TOPEKA — Kansas has postponed a contribution to educators' pensions and again delayed half of its general state aid payments to public schools because of a cash crunch, state officials confirmed Friday.
Deputy Education Commissioner Dale Dennis said the two items total about $124 million. It's the second consecutive month that the state has delayed part of its payments to its 289 school districts so that it can cover other bills.
Republican Gov. Sam Brownback's spokeswoman and a GOP leader in the Kansas House said the delays show why the state needs to get its finances in order, starting with legislation to trim spending from the current budget. The House plans to debate a budget-cutting bill next week, after moving to impose a rule that would make it more difficult for members to propose spending increases.
Officials said delays in payment shouldn't keep school districts from making their payrolls or paying other bills on time. Mark Tallman, a lobbyist for the Kansas Association of School Boards, said districts understand the delays are caused by the state's ongoing financial problems.
But Senate Education Committee Chairwoman Jean Schodorf, R-Wichita, said the state's actions add to teachers' and administrators' worries about cuts in education funding as the budget debate progresses.
"School districts don't trust the state because we are not paying them on time, and they cannot depend on the state to get the payments to them," she said.
The state was supposed to provide $130 million in monthly general aid payments to school districts Tuesday but sent out only half that amount. Dennis said he expects the remaining $65 million to be paid "in the very near future."
The state's quarterly $59 million contribution to the pension plan for teachers and other educators was due Jan. 14 and still hasn't been paid, Dennis said. He did not know when it will be made.
"It's cash flow," Dennis said.
Brownback spokeswoman Sherriene Jones-Sontag said the delays allowed the state to continue meeting its payroll, make bond payments and pay health care providers who serve the needy.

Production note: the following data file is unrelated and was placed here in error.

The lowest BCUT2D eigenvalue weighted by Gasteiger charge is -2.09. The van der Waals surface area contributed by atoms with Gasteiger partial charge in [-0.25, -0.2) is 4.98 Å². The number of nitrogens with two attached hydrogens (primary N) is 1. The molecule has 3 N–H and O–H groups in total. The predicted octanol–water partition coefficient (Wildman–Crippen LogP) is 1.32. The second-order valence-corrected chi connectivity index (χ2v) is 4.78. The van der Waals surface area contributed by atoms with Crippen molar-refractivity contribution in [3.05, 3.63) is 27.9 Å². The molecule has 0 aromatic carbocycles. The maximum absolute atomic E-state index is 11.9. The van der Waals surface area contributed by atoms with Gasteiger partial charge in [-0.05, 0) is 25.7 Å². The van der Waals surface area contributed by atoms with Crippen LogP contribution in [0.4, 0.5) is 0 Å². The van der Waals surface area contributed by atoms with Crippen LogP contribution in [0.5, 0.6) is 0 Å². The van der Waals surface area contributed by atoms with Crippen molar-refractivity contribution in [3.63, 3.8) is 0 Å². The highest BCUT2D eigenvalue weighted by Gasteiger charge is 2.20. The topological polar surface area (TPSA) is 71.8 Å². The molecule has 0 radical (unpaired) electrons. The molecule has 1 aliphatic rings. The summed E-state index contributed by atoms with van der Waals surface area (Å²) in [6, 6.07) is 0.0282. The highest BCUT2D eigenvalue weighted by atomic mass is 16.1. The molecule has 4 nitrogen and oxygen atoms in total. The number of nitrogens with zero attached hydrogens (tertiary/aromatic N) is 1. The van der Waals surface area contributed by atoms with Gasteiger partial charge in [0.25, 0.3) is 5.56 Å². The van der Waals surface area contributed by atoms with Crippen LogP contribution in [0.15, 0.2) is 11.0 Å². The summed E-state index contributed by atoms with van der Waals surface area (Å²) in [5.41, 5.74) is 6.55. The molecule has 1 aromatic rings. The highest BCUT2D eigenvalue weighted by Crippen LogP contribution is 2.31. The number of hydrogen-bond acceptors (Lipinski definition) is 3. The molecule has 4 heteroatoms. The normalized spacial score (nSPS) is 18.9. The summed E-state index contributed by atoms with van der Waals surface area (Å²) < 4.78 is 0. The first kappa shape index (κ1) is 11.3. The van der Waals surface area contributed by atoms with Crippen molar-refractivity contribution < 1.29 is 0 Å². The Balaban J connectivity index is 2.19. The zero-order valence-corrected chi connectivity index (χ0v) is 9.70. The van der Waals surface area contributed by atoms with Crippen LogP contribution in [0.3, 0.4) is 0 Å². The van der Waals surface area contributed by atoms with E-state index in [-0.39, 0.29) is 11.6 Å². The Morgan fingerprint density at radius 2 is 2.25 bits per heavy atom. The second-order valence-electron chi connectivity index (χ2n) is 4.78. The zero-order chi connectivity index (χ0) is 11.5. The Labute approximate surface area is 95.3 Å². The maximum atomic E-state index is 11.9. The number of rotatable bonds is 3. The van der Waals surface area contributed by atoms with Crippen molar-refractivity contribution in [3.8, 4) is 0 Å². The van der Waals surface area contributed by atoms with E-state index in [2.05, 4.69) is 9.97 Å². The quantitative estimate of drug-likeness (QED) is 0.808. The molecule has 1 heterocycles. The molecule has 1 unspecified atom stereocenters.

The state delayed the aid to schools and the pension contributions even though its financial picture appeared to brighten after better-than-expected tax revenue collections in January.
Kansas faces a projected $550 million shortfall between anticipated revenue and current spending commitments for the fiscal year that begins July 1. However, legislative researchers are expected to revise that figure in light of January's revenue.
The state often faces cash crunches early in the year because bills come due well before the state collects the bulk of its individual income tax revenue in the spring. Jones-Sontag said February is the worst month for cash flow because the state is starting to pay income tax refunds.
State officials don't expect a short delay in aid payments to cause significant problems for schools. Dennis said school districts received semiannual revenues in January from local property taxes, making the delay in part of February's state aid payments less of a problem.
"It's obviously not a good practice that we want to have, but it's not unexpected," Tallman said. "The school districts, I would say, just don't expect the money to be paid on time."
House Majority Leader Arlen Siegfreid, R-Olathe, said the state's cash flow problems will be addressed in tackling the budget shortfall and, eventually, building up the state's cash reserves.
But he acknowledged, "Some of these things may continue to happen up to the first of July."
Meanwhile, legislators continue to wrestle with the budget gap. Brownback wants to trim spending from the current budget, allowing the savings to roll over into the next fiscal year to help reduce the shortfall.
The bill the House plans to debate Tuesday would trim $39 million worth of spending and includes a cut in school districts' base aid of $75 per student, dropping it by 1.9 percent to $3,937.
But before that debate, Speaker Mike O'Neal and other members of the chamber's GOP majority expect to push through a rules change prohibiting members from proposing amendments to add spending in one part of the budget unless they propose cuts elsewhere to offset the increase.
The House voted 74-34 on Friday to give first-round approval to rules that include the change. A final vote is expected Monday.
The House's top Democrat has been strongly critical of the proposal.